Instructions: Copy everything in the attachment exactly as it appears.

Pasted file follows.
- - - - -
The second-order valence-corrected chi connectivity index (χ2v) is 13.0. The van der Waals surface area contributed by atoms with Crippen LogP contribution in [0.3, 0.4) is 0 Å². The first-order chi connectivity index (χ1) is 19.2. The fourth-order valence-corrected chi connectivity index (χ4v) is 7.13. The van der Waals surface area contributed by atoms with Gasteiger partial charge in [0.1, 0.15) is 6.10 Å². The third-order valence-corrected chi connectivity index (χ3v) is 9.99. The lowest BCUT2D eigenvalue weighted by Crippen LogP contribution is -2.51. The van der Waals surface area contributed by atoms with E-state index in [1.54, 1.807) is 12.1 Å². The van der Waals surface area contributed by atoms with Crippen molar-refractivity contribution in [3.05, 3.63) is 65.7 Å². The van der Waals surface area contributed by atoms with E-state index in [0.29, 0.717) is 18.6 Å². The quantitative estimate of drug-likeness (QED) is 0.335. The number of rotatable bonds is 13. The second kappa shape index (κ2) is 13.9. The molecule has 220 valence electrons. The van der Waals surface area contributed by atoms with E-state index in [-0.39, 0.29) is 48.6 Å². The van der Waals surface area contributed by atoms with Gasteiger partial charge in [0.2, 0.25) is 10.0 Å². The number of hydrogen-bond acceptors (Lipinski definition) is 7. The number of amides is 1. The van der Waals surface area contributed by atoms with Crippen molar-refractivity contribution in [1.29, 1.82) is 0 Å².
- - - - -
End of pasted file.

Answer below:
The second-order valence-corrected chi connectivity index (χ2v) is 13.0. The van der Waals surface area contributed by atoms with Crippen LogP contribution in [0.3, 0.4) is 0 Å². The first-order chi connectivity index (χ1) is 19.2. The fourth-order valence-corrected chi connectivity index (χ4v) is 7.13. The van der Waals surface area contributed by atoms with Gasteiger partial charge in [0.1, 0.15) is 6.10 Å². The third-order valence-corrected chi connectivity index (χ3v) is 9.99. The lowest BCUT2D eigenvalue weighted by Crippen LogP contribution is -2.51. The van der Waals surface area contributed by atoms with E-state index in [1.54, 1.807) is 12.1 Å². The van der Waals surface area contributed by atoms with Crippen molar-refractivity contribution in [3.05, 3.63) is 65.7 Å². The van der Waals surface area contributed by atoms with E-state index in [0.29, 0.717) is 18.6 Å². The quantitative estimate of drug-likeness (QED) is 0.335. The number of rotatable bonds is 13. The second kappa shape index (κ2) is 13.9. The molecule has 220 valence electrons. The van der Waals surface area contributed by atoms with E-state index in [-0.39, 0.29) is 48.6 Å². The van der Waals surface area contributed by atoms with Gasteiger partial charge in [0.2, 0.25) is 10.0 Å². The number of hydrogen-bond acceptors (Lipinski definition) is 7. The number of amides is 1. The van der Waals surface area contributed by atoms with Crippen molar-refractivity contribution in [1.29, 1.82) is 0 Å².